Samuel van Hoogstraten was a great practitioner of illusionistic painting. This aspect of his work is represented in the show by his “Trompe-l’oeil Still Life” (1664), a picture of small things hooked onto or suspended from the three leather bands of a letter rack that, like this painting, might be hanging on a wall. There are combs, papers, scissors, a string of pearls, a leather-bound book, a roll of marbleized papers, a quill pen. As an arrangement, it toys with randomness, and avoids being read as a narrative. Though van Hoogstraten sometimes wrote self-deprecatingly about the value of trompe-l’oeil work, he includes in one row a medal that he had received a dozen or so years earlier from the Holy Roman Emperor in recognition of his ability to paint still lifes that fooled the eye.

How personal a work is it? Many of the objects have been repurposed and appear in other paintings of this sort that he did around the same time. It is as if they are things that came out of the artist’s chests as needed, perhaps like the costumes that Rembrandt used for his portraits and self-portraits. The objects sit in their rows a little like moveable type or the notes of a musical score, ready to be rearranged into another version. In many ways, what the objects all have in common is that they suggest aspects of the life, interests, and accomplishments of van Hoogstraten, who was an author and philosopher as well as a painter. Like the sculptor’s chisel, these objects on display are all attributes of his work and life, public and private. The things in the painting are visual representations of aspects of a certain kind of man, with only the man missing. It is, in that regard, both in love with things and iconoclastic at the same time. This is his way of approaching a self-portrait. (One would like to know more about how such a painting, and its several variations, found a market and an owner.) Like a self-portrait befitting the Golden Age of Dutch painting, it is rich with things and visual plenty, things intimate and luxurious, things appropriate to public statements and private rituals. It is filled with the spirit of dress-up. But it is also appropriate to the more severe strictures of Calvinism, and enables the painter to engage in worldly and spiritual self-assessment at the same time.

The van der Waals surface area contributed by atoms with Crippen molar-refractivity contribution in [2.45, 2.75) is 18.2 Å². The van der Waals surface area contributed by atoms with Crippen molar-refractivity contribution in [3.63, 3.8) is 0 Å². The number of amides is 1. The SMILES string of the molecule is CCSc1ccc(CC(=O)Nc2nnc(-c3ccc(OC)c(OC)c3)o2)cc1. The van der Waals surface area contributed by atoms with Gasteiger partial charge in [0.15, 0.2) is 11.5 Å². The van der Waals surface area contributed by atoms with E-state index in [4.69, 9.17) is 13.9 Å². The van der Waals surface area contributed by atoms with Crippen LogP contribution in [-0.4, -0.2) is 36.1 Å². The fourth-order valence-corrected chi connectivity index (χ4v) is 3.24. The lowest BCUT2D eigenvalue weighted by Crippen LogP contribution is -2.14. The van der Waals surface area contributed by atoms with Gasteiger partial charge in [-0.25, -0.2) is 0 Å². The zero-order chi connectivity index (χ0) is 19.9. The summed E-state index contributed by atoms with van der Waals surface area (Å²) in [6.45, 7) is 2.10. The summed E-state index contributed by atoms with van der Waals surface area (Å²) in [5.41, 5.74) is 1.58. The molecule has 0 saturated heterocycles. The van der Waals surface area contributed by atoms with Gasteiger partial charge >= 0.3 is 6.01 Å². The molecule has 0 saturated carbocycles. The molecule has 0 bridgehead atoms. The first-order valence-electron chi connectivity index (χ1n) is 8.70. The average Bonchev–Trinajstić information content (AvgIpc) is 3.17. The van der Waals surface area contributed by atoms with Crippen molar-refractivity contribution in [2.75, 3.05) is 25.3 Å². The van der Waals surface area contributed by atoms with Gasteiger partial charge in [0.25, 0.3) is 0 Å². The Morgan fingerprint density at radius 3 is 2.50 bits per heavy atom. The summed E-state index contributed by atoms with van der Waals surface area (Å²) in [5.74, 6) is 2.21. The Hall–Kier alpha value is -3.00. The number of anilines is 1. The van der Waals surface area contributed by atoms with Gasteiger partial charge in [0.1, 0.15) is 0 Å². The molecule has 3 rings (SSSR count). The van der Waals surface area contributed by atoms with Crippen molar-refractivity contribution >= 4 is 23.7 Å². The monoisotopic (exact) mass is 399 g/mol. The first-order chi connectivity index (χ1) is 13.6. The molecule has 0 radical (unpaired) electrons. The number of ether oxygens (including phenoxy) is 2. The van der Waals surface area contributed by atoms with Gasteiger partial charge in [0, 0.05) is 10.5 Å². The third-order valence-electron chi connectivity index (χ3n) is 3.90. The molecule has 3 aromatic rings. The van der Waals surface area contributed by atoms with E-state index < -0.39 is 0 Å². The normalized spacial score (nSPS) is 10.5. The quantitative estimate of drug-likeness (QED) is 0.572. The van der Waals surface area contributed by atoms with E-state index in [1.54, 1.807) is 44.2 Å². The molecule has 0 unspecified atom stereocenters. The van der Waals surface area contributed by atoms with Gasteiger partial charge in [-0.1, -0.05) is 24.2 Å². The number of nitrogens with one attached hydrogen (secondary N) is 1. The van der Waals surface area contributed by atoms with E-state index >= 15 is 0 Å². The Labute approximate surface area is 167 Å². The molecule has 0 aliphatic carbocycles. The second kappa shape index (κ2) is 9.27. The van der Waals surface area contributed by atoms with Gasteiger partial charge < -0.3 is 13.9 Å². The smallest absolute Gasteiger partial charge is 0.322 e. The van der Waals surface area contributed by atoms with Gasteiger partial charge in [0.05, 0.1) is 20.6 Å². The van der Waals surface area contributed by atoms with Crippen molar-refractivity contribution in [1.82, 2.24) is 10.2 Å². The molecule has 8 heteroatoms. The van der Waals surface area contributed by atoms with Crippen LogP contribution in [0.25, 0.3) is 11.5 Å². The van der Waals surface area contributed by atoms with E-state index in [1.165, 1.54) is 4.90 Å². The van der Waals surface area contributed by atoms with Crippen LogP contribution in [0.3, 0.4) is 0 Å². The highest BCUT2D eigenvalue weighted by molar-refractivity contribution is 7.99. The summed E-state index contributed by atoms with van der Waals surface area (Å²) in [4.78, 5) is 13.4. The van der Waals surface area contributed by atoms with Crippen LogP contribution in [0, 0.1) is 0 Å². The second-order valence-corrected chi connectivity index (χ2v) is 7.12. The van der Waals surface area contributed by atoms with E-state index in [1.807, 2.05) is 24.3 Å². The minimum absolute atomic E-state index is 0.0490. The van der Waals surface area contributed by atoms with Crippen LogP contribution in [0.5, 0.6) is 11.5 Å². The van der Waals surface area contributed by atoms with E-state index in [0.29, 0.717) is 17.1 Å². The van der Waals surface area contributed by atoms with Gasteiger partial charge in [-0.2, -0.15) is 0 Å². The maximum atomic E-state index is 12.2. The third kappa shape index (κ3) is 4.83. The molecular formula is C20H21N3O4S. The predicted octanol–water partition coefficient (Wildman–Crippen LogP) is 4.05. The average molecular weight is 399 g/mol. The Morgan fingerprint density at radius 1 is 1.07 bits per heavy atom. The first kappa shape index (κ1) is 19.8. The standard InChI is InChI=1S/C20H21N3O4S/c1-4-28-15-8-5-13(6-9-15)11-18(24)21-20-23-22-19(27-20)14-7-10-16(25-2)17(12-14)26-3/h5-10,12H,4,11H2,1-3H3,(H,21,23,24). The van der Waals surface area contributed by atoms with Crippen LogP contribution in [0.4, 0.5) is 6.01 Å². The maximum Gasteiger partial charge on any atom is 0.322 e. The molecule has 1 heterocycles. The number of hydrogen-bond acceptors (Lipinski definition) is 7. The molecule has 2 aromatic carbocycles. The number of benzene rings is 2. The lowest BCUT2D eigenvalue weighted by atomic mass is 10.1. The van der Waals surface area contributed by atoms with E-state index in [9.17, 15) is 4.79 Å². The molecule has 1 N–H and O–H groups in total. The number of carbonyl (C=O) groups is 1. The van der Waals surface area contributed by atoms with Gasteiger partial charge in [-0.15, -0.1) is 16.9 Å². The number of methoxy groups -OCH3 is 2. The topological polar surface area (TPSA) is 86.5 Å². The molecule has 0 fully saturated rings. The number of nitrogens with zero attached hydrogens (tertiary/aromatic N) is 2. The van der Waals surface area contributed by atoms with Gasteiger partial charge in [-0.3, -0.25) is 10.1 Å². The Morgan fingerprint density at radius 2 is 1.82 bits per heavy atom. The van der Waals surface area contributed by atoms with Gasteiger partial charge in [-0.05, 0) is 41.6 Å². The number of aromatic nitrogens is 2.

–Jonathan Kamholtz